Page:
The files are Manual2250LinuxV120.pdf and s2250_v120.tar.gz
Run the following commands in the directory where you have the files.
tar -xvf s2250_v120.tar.gz
sudo make modules_install
At this point plug in the 2250 frame grabber.
sudo modprobe s2250_ezloader
Now you can run the demo with
./sraydemo or ./sraydemo64
Options will show up on screen. A simple set to start with is "encode 0", which sets the recording type, "recvid test.mpg", which starts the recording in file test.mpg, and "stop", which stops recording. Note there is no on screen playback. One needs an installed mpeg player to view the saved file, such as Totem (which can screen cap to .png format) or mplayer.
All these instructions are on the first few pages of the Manual2250LinuxV120 pdf.
It takes 18 months to double the computational power of microprocessors but it took man thousands of years to invent the zipper. I never really understood that till these days.
Here is a sample of my latest results from Optickle simulations of the locking signal for the Power Recycling Cavity.
Thanks also to Rob's revolutionary bidimensional rotating matrix idea (I can see entire books of linear algebra going to be rewritten now because of that) I could find the way to determine the optimal demodulation phases for the demod signals.
There were also an other couple of missing details. But that came easily along.
The parfor function for the parallel computation in Matlab sped up some loops by a factor of 100.
In these particular plots there's still no CARM offset scan. That's what I'm going to post next on the elog, together with the signals for the other degrees of freedom.
Just to show that I'm confident I'm getting reasonable results, I'll post two PRC scans for different CARM. One set of plots is for the current 40m with -19.78 deg of SRM detuning phase, the other is for the Old Upgrade (9 Mhz vs the 11 currently planned) with no detuning phase.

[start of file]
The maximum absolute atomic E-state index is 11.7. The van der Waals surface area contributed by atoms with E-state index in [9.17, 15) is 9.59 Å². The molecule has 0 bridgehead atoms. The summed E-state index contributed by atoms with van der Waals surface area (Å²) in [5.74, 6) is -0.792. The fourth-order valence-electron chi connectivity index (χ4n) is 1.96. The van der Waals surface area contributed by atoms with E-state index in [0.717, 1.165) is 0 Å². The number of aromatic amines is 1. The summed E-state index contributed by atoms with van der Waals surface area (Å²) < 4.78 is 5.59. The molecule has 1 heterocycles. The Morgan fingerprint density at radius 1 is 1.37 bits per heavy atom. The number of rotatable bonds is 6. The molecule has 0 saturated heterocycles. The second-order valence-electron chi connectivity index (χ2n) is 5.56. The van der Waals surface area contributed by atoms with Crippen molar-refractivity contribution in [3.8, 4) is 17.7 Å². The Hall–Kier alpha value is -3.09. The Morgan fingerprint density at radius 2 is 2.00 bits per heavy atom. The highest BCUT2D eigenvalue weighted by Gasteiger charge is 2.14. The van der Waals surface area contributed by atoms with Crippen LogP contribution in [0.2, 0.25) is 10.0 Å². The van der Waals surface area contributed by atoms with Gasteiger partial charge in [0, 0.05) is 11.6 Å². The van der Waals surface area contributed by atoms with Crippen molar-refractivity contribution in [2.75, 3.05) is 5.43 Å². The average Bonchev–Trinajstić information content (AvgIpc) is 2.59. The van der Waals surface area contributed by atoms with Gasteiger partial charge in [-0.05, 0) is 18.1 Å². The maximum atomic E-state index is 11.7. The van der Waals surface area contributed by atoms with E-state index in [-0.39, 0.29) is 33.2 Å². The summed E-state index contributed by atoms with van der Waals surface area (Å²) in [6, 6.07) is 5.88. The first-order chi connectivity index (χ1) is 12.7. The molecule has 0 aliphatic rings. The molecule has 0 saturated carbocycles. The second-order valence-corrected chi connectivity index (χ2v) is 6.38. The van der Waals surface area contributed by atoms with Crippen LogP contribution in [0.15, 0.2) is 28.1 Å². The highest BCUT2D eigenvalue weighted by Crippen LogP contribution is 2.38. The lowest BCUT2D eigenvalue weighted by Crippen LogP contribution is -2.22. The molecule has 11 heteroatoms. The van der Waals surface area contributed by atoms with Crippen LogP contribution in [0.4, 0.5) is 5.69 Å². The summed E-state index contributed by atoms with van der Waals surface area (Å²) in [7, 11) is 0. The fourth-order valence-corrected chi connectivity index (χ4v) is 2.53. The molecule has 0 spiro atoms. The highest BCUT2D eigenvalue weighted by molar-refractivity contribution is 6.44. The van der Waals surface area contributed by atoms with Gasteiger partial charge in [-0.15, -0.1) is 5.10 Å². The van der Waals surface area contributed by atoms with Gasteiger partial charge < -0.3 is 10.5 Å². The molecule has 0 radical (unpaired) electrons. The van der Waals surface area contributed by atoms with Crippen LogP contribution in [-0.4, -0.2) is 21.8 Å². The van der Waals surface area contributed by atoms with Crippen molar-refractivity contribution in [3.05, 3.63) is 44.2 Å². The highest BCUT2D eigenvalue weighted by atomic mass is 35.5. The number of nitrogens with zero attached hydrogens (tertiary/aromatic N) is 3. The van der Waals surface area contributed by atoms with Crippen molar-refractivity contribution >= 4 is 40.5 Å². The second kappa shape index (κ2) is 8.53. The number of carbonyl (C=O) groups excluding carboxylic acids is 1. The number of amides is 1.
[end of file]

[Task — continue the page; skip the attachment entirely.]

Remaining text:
I'm going to put together the results and get some conclusion about the 3f locking scheme for the current 40m and the upgrade.
We installed the watchLockLoss script in scripts/AutoDTT/. This script monitors arm power and uses command line
DTT to save 5 s snapshot of the interferometer when it senses loss of lock. We ran it on linux and it seemed to
save an xml file about half the time; we'll try it on solaris.
I managed to get up to arm power of about 20 a couple of times. IFO lost lock a couple of times after turning
off moving zero. MC2 would often get tripped by lock loss and need resetting. Maybe we will try to stiffen the
I edited c1psl.db to include the following:
As it turns out, I apparently can't tell X from Y when fitting a function in a rush. The real calibration stuff which is now in c1psl.db is:
I restarted c1psl (again, had to go hit the physical reset button since it didn't come back after a telnet-reboot) to have it take in the changes. The psl.db file that was in place before yesterday (before I touched it) is saved as psl.db.15Apr2009 just in case.
I edited the PMC EPICS screen to have the LO mon look at C1:PSL-PMC_LOCALC, which is the calibrated channel in dBm. I also stuck a little label on the screen saying what units it's in, because everyone likes to know what units they're looking at.
Following the method in Peter's Elog,
I edited c1psl.db to include the following:
I restarted c1psl (had to go hit the physical reset button since it didn't come back after telnet-ing and "reboot"ing) to make this take effect.
Next step is to tell the PMC screen to look at this _LOCALC rather than _LODET, and the screen will be calibrated into dBm.